Bird Lady Blog

March 13, 2017

Verde Valley Birding and Nature Festival


Summer Tanager

Just like most hobbies, birding has an entire infrastructure around it that consists of things like magazines, discussion boards, social and scientific groups, conferences, and festivals. Birding festivals are a big deal in the U.S. – you can find them in most states and they are another source of tourist income for a town/city/county.  Location-specific festivals bring birders together for viewing, educational, and social purposes.  Last month my friend from Illinois and I attended the 16th annual Verde Valley Birding and Nature Festival, and it was an experience I would definitely recommend.

Exactly what happens at a birding festival? The biggest draw, as you might imagine, is to identify and watch birds and preferably find a “lifer” or two or more.  “Lifer” or “life bird” are terms used by birders for a bird seen (or sometimes heard) for the very first time in the wild. In my case, I had seven life birds during this festival, which was great considering I already spend so much time in Arizona either south or north of the festival area centered around Cottonwood and Prescott.  We went on four six-hour field trips, each starting at 7 a.m. in the morning, with each having a driver for transporting groups of about 15 people to and from the birding site.  Each group also had a guide, who typically was a very experienced amateur birder who helped us locate and identify the birds.  These field trips took us from the Dead Horse Ranch State Park, which was the central meeting and exhibit location, to Page Springs Fish Hatchery, the Rocking River Ranch outside of Camp Verde, Mingus Mountain, and on a canoe trip on the Verde River.  My canoe guide was a young woman who is a financial planner by day, outdoor enthusiast on weekends.

We also attended several afternoon lectures complete with PowerPoint slides: How to Identify Warblers, How to Identify Flycatchers, Birding by Ear, and Night Birds Workshop.  Early evening and into one of the nights we went trekking with flashlights to find owls and nighthawks and ended up at a nice restaurant for a group dinner and beverages in the heart of Cottonwood.  We did get some friendly stares from people watching 12 of us in hiking boots carrying tripods, spotting scopes, and binoculars as we walked through part of Cottonwood into a sports bar on a Saturday evening.

Who attends these festivals? Honestly, people from all over the country and sometimes from other countries.  For example, we met an avid woman birder from remote Alaska who chose this festival because it also got her a break from the cold weather.  We met a couple from Alabama who had never seen a Roadrunner before and were going to head to Tucson afterwards in search of desert birds.  Some of the guides were retired teachers, and others were in the bird “business” – one guide was starting up bird touring company out of Flagstaff that will focus on the Sedona tourist market.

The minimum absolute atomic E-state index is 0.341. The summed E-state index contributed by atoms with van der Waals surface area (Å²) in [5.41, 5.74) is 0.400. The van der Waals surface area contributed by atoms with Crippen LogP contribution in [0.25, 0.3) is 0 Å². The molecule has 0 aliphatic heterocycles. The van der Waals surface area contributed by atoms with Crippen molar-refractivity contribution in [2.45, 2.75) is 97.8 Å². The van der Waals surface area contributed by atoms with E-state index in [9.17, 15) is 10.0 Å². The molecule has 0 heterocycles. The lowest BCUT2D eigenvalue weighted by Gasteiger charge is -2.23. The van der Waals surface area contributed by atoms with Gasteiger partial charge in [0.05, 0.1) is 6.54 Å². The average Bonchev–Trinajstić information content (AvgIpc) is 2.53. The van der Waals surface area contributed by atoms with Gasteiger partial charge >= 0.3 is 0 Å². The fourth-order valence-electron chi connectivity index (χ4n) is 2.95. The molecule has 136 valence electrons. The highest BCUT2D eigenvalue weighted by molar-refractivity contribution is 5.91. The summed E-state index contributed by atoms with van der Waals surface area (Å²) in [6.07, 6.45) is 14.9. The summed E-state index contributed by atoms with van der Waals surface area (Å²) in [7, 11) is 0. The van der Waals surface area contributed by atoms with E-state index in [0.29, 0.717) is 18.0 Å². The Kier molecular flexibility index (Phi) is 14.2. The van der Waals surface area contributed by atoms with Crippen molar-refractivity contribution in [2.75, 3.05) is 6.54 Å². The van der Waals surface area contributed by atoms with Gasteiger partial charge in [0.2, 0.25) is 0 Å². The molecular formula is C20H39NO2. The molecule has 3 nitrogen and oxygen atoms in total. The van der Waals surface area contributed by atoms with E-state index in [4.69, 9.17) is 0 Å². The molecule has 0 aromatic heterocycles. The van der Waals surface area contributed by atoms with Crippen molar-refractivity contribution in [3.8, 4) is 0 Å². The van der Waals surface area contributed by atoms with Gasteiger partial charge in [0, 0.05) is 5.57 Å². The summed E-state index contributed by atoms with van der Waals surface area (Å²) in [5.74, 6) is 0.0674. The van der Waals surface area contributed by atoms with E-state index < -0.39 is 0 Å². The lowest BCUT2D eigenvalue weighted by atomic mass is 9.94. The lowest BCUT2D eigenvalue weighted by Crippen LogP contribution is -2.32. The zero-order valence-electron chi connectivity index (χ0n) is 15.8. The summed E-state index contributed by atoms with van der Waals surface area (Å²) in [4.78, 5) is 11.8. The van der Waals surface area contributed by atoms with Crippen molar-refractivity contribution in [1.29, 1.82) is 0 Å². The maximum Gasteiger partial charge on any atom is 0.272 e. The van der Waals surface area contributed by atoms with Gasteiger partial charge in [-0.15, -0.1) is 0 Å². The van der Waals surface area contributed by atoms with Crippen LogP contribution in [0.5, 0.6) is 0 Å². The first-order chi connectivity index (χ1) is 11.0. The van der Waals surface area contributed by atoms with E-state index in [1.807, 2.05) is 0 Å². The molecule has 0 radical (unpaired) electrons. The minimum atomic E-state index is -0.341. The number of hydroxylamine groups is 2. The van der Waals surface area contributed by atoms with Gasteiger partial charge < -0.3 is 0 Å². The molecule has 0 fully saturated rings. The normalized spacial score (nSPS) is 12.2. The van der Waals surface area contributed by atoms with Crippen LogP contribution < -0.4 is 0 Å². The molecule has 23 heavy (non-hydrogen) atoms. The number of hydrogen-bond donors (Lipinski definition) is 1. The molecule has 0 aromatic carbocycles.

My two favorite lifers were the Summer Tanager and the Lark Sparrow. The former because it is such a bright red and the latter because it is a distinctively marked sparrow we found while just sitting/resting at the bird feeders stationed around the Dead Horse Ranch festival area.  In Munds Park we have the Western Tanager (red/yellow/black).

The workshops and lectures were very helpful because they made me think about upping my game when I try to identify a bird by its call or song, or paying more attention to the bird’s structure and markings to make identification easier. The folks at the Verde Valley Birding and Nature Festival were all volunteers. The festival ran like clock-work, and you could not find a nicer group of people to associate with.  If you have any interest in attending birding festivals but don’t know how to start, you can go online to www.birdwatcherdigest.com and use the festival search function.  My next stop is Ireland (golf and birding), and then I will be staying put in Munds Park for the summer.  I hope while I’m gone some of you will e-mail me and let me know what you are seeing here in our own back yards.

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